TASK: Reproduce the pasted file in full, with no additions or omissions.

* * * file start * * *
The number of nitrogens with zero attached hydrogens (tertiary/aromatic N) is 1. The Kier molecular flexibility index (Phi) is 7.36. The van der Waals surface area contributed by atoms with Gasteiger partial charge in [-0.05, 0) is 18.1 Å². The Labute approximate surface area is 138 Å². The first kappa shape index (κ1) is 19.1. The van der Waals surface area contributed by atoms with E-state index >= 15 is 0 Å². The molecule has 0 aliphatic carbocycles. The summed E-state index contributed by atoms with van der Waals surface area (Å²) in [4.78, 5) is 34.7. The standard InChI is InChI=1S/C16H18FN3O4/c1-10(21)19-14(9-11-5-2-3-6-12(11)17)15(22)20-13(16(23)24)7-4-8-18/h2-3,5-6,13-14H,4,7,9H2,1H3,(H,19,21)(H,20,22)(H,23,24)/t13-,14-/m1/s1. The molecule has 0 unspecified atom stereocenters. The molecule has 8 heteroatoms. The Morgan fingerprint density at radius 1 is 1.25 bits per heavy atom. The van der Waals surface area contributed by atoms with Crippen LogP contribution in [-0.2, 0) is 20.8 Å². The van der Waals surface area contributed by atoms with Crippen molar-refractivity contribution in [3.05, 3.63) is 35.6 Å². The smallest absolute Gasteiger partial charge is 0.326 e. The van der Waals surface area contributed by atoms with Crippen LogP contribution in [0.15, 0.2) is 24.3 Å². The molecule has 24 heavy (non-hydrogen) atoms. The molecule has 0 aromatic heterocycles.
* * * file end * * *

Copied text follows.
The number of nitrogens with zero attached hydrogens (tertiary/aromatic N) is 1. The Kier molecular flexibility index (Phi) is 7.36. The van der Waals surface area contributed by atoms with Gasteiger partial charge in [-0.05, 0) is 18.1 Å². The Labute approximate surface area is 138 Å². The first kappa shape index (κ1) is 19.1. The van der Waals surface area contributed by atoms with E-state index >= 15 is 0 Å². The molecule has 0 aliphatic carbocycles. The summed E-state index contributed by atoms with van der Waals surface area (Å²) in [4.78, 5) is 34.7. The standard InChI is InChI=1S/C16H18FN3O4/c1-10(21)19-14(9-11-5-2-3-6-12(11)17)15(22)20-13(16(23)24)7-4-8-18/h2-3,5-6,13-14H,4,7,9H2,1H3,(H,19,21)(H,20,22)(H,23,24)/t13-,14-/m1/s1. The molecule has 0 unspecified atom stereocenters. The molecule has 8 heteroatoms. The Morgan fingerprint density at radius 1 is 1.25 bits per heavy atom. The van der Waals surface area contributed by atoms with Crippen LogP contribution in [-0.2, 0) is 20.8 Å². The van der Waals surface area contributed by atoms with Crippen molar-refractivity contribution in [3.05, 3.63) is 35.6 Å². The smallest absolute Gasteiger partial charge is 0.326 e. The van der Waals surface area contributed by atoms with Crippen LogP contribution in [0.15, 0.2) is 24.3 Å². The molecule has 24 heavy (non-hydrogen) atoms. The molecule has 0 aromatic heterocycles.